A pair of human lungs have been flown between two hospitals by drone for the first time destined for an organ transplant procedure.
The donor lungs made the 6 minute journey of just 1.5km between two Toronto hospitals in the downtown core at the end of September. The lucky recipient was reported by CBC to be 63-year old man Alan Hodak who had been suffering from pulmonary fibrosis since 2019 and fittingly is an engineer and drone enthusiast.
The drone flight was coordinated by the University Health Network hospitals and Québec-based company Unither Bioélectronique, which specializes in both manufacturing organs suitable for human transplant and quick and efficient delivery methods such as drones. Human organs must be harvested from donors and transplanted to recipients as soon as possible to preserve the tissue and function of the organ. But delays in transport happen often and if severe, can result in the donor organ being considered no longer suitable for transplant.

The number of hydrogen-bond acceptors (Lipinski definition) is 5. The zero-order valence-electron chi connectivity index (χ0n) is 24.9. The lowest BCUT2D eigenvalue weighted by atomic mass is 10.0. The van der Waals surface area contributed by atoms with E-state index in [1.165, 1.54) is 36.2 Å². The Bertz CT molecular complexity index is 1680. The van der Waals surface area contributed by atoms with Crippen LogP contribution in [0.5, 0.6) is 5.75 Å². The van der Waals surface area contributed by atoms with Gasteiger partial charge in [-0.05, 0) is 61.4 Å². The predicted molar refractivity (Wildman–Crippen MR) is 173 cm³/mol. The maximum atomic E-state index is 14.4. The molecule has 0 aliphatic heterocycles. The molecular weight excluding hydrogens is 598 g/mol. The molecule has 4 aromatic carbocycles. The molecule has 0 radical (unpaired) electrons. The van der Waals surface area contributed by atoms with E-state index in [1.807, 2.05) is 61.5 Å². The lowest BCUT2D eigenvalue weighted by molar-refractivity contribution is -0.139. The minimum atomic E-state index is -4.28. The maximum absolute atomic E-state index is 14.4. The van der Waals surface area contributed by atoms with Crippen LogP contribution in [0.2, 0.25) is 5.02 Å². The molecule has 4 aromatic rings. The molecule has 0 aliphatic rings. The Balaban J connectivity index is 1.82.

Unither Bioelectronique video documenting the flight of the lungs at the end of September in Toronto, Canada.
Considering the massive shortage of donor organs, these delays cost lives and several drone companies in North America are working on new ways of transporting human organs. Although this is the first time lungs have been transported by drone, the lungs are not the first human organ to be transported this way. In May, a pancreas travelled by drone in Minnesota, although it was a research test and not destined for a person. In 2019, a kidney for transplant was transported by drone in Baltimore.